• Seek immediate medical attention, preferably at an emergency room. Medical personnel are trained to perform a "rape kit" exam, where they are able to gather evidence while examining the victim to help police and prosecutors find and charge the perpetrator. If you might ever want to report the assault, it is important that you do not shower, change clothes, or clean up in any way before going to the hospital, in order not to disturb any evidence medical staff might be able to collect for the police. Sometimes this process can be easier if you have a trusted friend, adult, or victim advocate with you.
  • Even if you don't want to report the assault to police right now, it is still important to have a medical exam to make sure you are all right. Sometimes people change their minds and want to report to the police later. Also, in addition to treating injuries, medical personnel can test for pregnancy and whether or not you may have been drugged. They can also give you drugs to reduce your chances of contracting sexually transmitted diseases (STDs) or getting pregnant.
  • Tell a trusted friend or adult. See if someone can go with you to get medical treatment.
  • Call a local victim service provider, such as a rape crisis center. You may be able to find a number to call in your local phone book. If you cannot find one, call the National Sexual Assault Hotline at 1-800-656-HOPE. If you want to report the assault, call the police.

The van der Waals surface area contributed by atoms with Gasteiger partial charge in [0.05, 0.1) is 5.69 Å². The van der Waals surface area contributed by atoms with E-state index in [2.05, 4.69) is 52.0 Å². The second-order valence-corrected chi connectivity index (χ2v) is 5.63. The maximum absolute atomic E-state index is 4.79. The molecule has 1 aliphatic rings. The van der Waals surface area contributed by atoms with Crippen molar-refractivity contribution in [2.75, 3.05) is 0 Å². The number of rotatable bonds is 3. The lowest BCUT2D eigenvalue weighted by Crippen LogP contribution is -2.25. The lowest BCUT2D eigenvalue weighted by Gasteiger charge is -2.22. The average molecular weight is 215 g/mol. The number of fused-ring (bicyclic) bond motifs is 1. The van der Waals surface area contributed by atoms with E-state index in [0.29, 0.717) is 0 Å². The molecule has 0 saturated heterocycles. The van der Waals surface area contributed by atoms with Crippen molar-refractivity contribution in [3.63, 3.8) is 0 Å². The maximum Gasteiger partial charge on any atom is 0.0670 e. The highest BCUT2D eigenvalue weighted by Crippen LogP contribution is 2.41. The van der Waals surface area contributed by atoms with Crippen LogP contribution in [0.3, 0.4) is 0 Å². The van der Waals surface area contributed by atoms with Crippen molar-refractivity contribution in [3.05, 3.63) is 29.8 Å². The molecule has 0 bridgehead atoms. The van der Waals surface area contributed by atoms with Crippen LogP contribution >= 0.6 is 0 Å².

• If you choose to tell, you should know that some adults are mandated reporters. This means they are legally required to report neglect or abuse to someone else, such as the police or child protective services. You can ask people if they are mandated reporters and then decide what you want to do. Some examples of mandated reporters are teachers, counselors, doctors, social workers, and in some cases, coaches or activity leaders.
  • If you want help deciding whom to talk to, call an anonymous crisis line in your area. You might also want to talk to a trusted family member, a friend’s parent, an adult neighbor or friend, an older sibling or cousin, or another experienced person who you trust.

Help Yourself

  • Try to avoid being alone, especially with your attacker, and be alert to your surroundings.
  • Think about getting help making a safety plan to avoid or escape a dangerous situation, especially if you know your attacker.
  • Make sure you have a safe place to stay.
  • Think about talking to a rape crisis center or other victim assistance counselor about what happened to you, so they can help you find a safe place to stay, give you counseling, and help you understand your options, such as what medical staff will do during a "rape kit" exam or what might happen while going through the criminal justice system.

Help Someone Else

If you know someone who has been the victim of sexual assault, you can help.

  • If your friend tells you that she or he has been assaulted, remember that it is not your friend’s fault. Help him or her get to a safe place. Listen patiently and without judgment. Offer your support and encouragement in getting help.
  • Talk to your friend and try to get him or her to also talk to an adult and get medical attention. Offer to go with the person. If your friend is badly injured, call 911. Encourage your friend to have a rape kit exam whether or not he or she intends to report the crime to police. Your friend can always make the decision about whether or not to report the crime later.
  • Report the assault to an adult you trust.

Part of our Teen Tools series, the Bulletins for Teens explain how to recognize a crime, what emotions to expect, and how to receive or give help. Download the Teen Action Toolkit: Building a Youth-led Response to Teen Victimization for the complete Teen Tools series and practical guidance on how to create outreach projects involving youth.